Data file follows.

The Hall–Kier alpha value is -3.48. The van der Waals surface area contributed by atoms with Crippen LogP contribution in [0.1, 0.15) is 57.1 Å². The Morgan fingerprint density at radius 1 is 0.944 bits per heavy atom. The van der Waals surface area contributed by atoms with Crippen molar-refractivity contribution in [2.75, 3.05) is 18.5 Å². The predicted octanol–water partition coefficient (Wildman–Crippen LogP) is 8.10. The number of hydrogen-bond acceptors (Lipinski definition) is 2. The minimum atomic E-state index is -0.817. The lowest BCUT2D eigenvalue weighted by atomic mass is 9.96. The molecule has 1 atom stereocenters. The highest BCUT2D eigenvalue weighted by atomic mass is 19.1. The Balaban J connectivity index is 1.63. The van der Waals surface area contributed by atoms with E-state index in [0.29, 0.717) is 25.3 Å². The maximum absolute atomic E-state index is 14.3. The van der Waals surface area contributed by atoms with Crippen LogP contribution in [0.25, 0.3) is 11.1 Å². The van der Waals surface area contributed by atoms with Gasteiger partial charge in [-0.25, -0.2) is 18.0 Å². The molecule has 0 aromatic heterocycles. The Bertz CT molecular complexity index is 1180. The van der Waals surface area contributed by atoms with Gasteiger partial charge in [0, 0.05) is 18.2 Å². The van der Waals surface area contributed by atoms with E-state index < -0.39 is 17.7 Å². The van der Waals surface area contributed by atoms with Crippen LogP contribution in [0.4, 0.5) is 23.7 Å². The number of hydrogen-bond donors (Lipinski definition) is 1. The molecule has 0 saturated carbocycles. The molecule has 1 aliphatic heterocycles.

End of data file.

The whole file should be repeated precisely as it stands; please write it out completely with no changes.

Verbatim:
The Hall–Kier alpha value is -3.48. The van der Waals surface area contributed by atoms with Crippen LogP contribution in [0.1, 0.15) is 57.1 Å². The Morgan fingerprint density at radius 1 is 0.944 bits per heavy atom. The van der Waals surface area contributed by atoms with Crippen molar-refractivity contribution in [2.75, 3.05) is 18.5 Å². The predicted octanol–water partition coefficient (Wildman–Crippen LogP) is 8.10. The number of hydrogen-bond acceptors (Lipinski definition) is 2. The minimum atomic E-state index is -0.817. The lowest BCUT2D eigenvalue weighted by atomic mass is 9.96. The molecule has 1 atom stereocenters. The highest BCUT2D eigenvalue weighted by atomic mass is 19.1. The Balaban J connectivity index is 1.63. The van der Waals surface area contributed by atoms with E-state index in [0.29, 0.717) is 25.3 Å². The maximum absolute atomic E-state index is 14.3. The van der Waals surface area contributed by atoms with Crippen LogP contribution in [0.25, 0.3) is 11.1 Å². The van der Waals surface area contributed by atoms with Gasteiger partial charge in [-0.25, -0.2) is 18.0 Å². The molecule has 0 aromatic heterocycles. The Bertz CT molecular complexity index is 1180. The van der Waals surface area contributed by atoms with Gasteiger partial charge in [0, 0.05) is 18.2 Å². The van der Waals surface area contributed by atoms with E-state index < -0.39 is 17.7 Å². The van der Waals surface area contributed by atoms with Crippen LogP contribution in [0.4, 0.5) is 23.7 Å². The number of hydrogen-bond donors (Lipinski definition) is 1. The molecule has 0 saturated carbocycles. The molecule has 1 aliphatic heterocycles.